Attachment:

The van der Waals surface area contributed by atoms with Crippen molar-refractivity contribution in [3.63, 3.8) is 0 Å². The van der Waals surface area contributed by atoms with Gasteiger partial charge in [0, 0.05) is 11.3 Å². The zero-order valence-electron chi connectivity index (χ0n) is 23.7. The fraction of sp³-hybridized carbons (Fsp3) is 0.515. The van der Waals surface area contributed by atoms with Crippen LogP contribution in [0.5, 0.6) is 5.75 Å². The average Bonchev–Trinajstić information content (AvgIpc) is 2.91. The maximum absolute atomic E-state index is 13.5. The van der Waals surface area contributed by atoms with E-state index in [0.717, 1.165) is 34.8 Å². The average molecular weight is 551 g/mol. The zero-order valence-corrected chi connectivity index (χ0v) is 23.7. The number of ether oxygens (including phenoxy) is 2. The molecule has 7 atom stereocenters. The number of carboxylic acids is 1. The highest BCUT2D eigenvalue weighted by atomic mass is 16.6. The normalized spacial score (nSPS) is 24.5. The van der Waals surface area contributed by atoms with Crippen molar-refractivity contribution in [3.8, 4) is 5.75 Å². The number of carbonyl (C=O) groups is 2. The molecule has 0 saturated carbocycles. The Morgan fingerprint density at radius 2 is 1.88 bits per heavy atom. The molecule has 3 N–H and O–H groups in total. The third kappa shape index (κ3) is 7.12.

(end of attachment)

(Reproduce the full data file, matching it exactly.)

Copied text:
The van der Waals surface area contributed by atoms with Crippen molar-refractivity contribution in [3.63, 3.8) is 0 Å². The van der Waals surface area contributed by atoms with Gasteiger partial charge in [0, 0.05) is 11.3 Å². The zero-order valence-electron chi connectivity index (χ0n) is 23.7. The fraction of sp³-hybridized carbons (Fsp3) is 0.515. The van der Waals surface area contributed by atoms with Crippen LogP contribution in [0.5, 0.6) is 5.75 Å². The average Bonchev–Trinajstić information content (AvgIpc) is 2.91. The maximum absolute atomic E-state index is 13.5. The van der Waals surface area contributed by atoms with E-state index in [0.717, 1.165) is 34.8 Å². The average molecular weight is 551 g/mol. The zero-order valence-corrected chi connectivity index (χ0v) is 23.7. The number of ether oxygens (including phenoxy) is 2. The molecule has 7 atom stereocenters. The number of carboxylic acids is 1. The highest BCUT2D eigenvalue weighted by atomic mass is 16.6. The normalized spacial score (nSPS) is 24.5. The van der Waals surface area contributed by atoms with Crippen molar-refractivity contribution in [3.8, 4) is 5.75 Å². The number of carbonyl (C=O) groups is 2. The molecule has 0 saturated carbocycles. The Morgan fingerprint density at radius 2 is 1.88 bits per heavy atom. The molecule has 3 N–H and O–H groups in total. The third kappa shape index (κ3) is 7.12.